Infants at about two months old demonstrate social smiling in response to human faces. When they are four months old, they show laughter and express anger, sadness and surprise by six months. By 8 or 10 months, they actively seek information about other people‟s feelings. They learn to respond when somebody calls them by their names at about age six to twelve months. They also have face to face contact. They are afraid of when their parents or care-taker leaves them. They start expressing anger if their needs are not met. Thus, social and emotional development starts during the period of infancy to toddlerhood itself Children start expressing their feelings of trust, fear, confidence, love, etc. They express affection as a form of emotion to others as a part of social emotional development.. If a child is neglected during this period, it affects his social emotional development negatively. During this period as children are attached with their care givers, parents and other siblings, etc., so children develop separation anxiety if they are separated from them. This appears at the age of nine months.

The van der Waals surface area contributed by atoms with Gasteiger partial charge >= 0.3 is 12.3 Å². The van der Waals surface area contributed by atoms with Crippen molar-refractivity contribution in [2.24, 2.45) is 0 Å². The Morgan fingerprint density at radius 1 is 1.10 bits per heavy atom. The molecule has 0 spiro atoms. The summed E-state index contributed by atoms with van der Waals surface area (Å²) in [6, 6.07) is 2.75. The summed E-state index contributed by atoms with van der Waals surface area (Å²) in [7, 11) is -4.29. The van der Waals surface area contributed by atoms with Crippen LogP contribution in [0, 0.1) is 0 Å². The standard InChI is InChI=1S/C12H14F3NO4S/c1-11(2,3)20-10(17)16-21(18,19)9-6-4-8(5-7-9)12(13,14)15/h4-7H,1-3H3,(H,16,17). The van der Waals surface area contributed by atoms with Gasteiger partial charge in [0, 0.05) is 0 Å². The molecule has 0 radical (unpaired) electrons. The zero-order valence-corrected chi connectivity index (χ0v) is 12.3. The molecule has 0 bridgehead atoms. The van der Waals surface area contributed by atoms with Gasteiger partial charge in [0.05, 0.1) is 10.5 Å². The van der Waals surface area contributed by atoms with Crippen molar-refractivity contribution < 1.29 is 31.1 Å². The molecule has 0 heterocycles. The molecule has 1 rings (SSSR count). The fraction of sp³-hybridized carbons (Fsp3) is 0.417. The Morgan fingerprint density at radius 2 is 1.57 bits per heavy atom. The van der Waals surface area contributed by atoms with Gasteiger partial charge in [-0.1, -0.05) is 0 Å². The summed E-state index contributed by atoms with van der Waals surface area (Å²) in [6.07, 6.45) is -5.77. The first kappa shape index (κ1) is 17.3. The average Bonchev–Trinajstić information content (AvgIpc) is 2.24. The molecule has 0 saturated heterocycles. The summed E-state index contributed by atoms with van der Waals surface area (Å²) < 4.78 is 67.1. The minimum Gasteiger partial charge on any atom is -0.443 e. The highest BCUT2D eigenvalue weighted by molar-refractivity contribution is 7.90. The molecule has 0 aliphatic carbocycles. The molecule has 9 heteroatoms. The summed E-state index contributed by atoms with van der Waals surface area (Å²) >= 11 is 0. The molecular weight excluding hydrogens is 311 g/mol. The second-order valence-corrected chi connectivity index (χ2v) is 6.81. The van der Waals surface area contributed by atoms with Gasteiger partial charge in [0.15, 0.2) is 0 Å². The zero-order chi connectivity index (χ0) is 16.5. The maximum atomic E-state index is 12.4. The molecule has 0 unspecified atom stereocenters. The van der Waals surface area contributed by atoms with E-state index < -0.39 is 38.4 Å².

3.       Cognitive Development

Infants express their intellect by making various sounds like gurgling, cooing, etc. They observe their own hands and feet. They gradually learn the relationship between their actions and the external world. They can manipulate various objects to produce effects. Infants seem to acquire knowledge about the world only through motor activities and sensory impressions. They try to focus their eyes on various objects and people, put everything in their mouth. Children develop ability to form mental representation during infancy. Around the end of the 9th month infants demonstrate object permanence. By babyhood stage they learn to make sounds like mama, papa, they try to copy various activities as others do. By 12 months of age many children are able to say some words which can be understood by others. During infancy children start developing language ability, learn through their sense organs and explore the world in their own ways. In this period children are dependent on others where as in toddlerhood stage, creativity and socialisation begins. In infancy period emotions are of simple type but in toddlerhood emotions are of varying types and growth is faster than other periods of life.

Childhood stage